Octagonal Courtyard

The next courtyard is called the Octagonal Courtyard. The most impressive piece of art in this courtyard is the Apollo Belvedere.

Apollo was the Greek god of the hunt. Many scholars consider this sculpture to be the most perfect and symmetrical in the world.

It was found during the Renaissance and is thought to have been created around 120 AD. Michelangelo used this sculptor to paint Jesus in "The Last Judgment".

Also in this room are a statue of the River God, Arno; Laocoon, the man who tried to warn the Trojans not to accept the Greek's gift of the wooden horse; and several sarcophagi.

The River God sarcophagus dates back to 140-150 AD. Laocoon was sculpted by Michelangelo.

Hall of Animals

The next room holds "The Belvedere Torso". This is the torso Michelangelo modeled his Jesus's torso after in "The Last Judgment".

The Spiral Staircase

Designed by Giuseppe Momo in 1832, this staircase (also known as the Snail Staircase) is famous due to both its location and size.

This structure is made up of two stairways engraved with iron which form a double helix.

Some visitors may be familiar with this shape as that of DNA, but it’s worth noting that there is no way Momo could have known that when the stairs were constructed.

The Round Room

The next room back is also appropriately named. The mosaic floor is 1700 years old and depicts scenes from battle. The giant bath supposedly once belonged to Nero, emperor of Rome.

It's made of imperial porphyry, a purple stone only found in the mountains of Egypt. The room had to be built around the bath.

Gallery of the Candelabra

The long gallery behind the Round Room is full of pale marble statues. These statues were once colorful, but their paint has long since worn away.

Many of the statues were adorned with fig leaves from the mid-16th Century to the early 19th Century to give the statues a little modesty.

Two of the most prominent statues are of the Greek goddesses Diana and Artemis. Artemis is the goddess of fertility, and Diana is the goddess of the hunt.

Both hunters and farmers used to pray to these statues in hopes of a prosperous year ahead.

Gallery of Tapestries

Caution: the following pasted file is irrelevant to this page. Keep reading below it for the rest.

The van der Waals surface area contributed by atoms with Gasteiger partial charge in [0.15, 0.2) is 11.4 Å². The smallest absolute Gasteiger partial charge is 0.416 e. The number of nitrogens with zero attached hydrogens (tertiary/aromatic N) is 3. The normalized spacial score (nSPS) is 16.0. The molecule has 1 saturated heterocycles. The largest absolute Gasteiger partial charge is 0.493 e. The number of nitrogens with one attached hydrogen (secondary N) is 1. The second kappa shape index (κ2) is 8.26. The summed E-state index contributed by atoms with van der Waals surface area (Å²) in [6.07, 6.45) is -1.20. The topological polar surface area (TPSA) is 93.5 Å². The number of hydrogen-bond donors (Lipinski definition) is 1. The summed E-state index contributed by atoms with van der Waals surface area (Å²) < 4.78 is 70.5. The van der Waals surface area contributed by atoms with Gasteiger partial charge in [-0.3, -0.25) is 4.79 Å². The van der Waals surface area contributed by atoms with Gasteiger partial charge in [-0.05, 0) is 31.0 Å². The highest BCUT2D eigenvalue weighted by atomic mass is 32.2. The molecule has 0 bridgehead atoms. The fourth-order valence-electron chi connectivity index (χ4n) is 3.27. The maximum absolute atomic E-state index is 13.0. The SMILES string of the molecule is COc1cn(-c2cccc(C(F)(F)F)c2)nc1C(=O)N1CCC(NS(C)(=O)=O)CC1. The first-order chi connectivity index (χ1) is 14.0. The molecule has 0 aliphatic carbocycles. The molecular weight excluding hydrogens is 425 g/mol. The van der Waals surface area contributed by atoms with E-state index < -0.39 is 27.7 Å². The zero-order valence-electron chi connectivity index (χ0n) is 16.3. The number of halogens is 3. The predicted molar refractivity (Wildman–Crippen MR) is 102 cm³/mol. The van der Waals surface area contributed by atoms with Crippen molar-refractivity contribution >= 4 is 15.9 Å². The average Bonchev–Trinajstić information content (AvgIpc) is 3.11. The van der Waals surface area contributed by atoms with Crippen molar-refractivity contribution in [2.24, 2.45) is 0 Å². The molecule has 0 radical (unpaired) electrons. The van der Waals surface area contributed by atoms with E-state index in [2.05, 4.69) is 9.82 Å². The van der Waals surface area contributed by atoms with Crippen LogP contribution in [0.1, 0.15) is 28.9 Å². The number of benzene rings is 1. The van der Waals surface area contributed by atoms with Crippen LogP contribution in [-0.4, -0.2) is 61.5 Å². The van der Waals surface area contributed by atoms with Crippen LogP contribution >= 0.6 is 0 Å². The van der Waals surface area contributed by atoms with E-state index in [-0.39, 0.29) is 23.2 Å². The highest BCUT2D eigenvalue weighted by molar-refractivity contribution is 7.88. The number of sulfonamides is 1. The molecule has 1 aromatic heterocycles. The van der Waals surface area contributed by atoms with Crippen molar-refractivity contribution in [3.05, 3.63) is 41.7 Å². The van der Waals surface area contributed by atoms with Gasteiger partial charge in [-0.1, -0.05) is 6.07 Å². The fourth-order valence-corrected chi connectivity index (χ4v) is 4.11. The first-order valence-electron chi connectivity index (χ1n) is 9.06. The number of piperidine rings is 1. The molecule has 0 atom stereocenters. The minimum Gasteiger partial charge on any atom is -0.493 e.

The next long gallery holds many tapestries that were woven by students of Raphael.

These students would sketch their designs on paper before attempting to fashion large-scale tapestries. All the tapestries depict scenes from Christ's life.

Gallery of Maps

The final long gallery holds 40 maps. These are topographical maps based on Ignazio Dante's drawings from 1580 to 1583.

The ceiling is covered in paintings by Cesare Nebbia and Girolamo Muziano.

Raphael Rooms

To the left are the Raphael Rooms. These rooms include paintings by Raphael and his students.

They are broken down into four rooms: Room of the Segnatura, Room of Heliodorus, Room of the Fire in the Borgo, and Room of Constantine.

Vatican Gardens

To visit the Vatican Gardens, you must purchase a tour ticket. Tours are offered on mini-buses so you can cover more ground easily.

If you plan on going to the Vatican museums, this combined Gardens/Museums ticket might be good for you.

Read more about tours that include the Vatican Gardens.


We thought you might find it helpful to read what others have to say about their trip to Vatican City. 

Here is a small sampling of answers to these questions from a Rome travel tips Facebook group from those who have been to the Vatican.

Many people ask if a visit is worth it. For the most part, people said yes.

As for planning ahead, some say to give yourself a full day and that for those who want to move at their own pace, the self-guided audio tour we mentioned above is fine.

Here’s someone who really wanted to make the most of her time. Most people won't need this long!

Here are some great tips when you visit St. Peter’s Basilica. Go early and dress right!

Lastly, many people noted how long the lines are and suggested taking a tour to be able to skip the line.


About The Author

Stephen Pickhardt

Stephen is the CEO of Free Tours by Foot and has overseen the transformation of a local walking tour company into a global tour community and traveler’s advice platform. He has personally led thousands of group tours in the US and Europe, and is an expert in trip planning and sightseeing, with a focus on budget travelers. Stephen has been published and featured in dozens of publications including The Wall Street Journal, BBC, Yahoo,, and more.
Updated: February 27th, 2024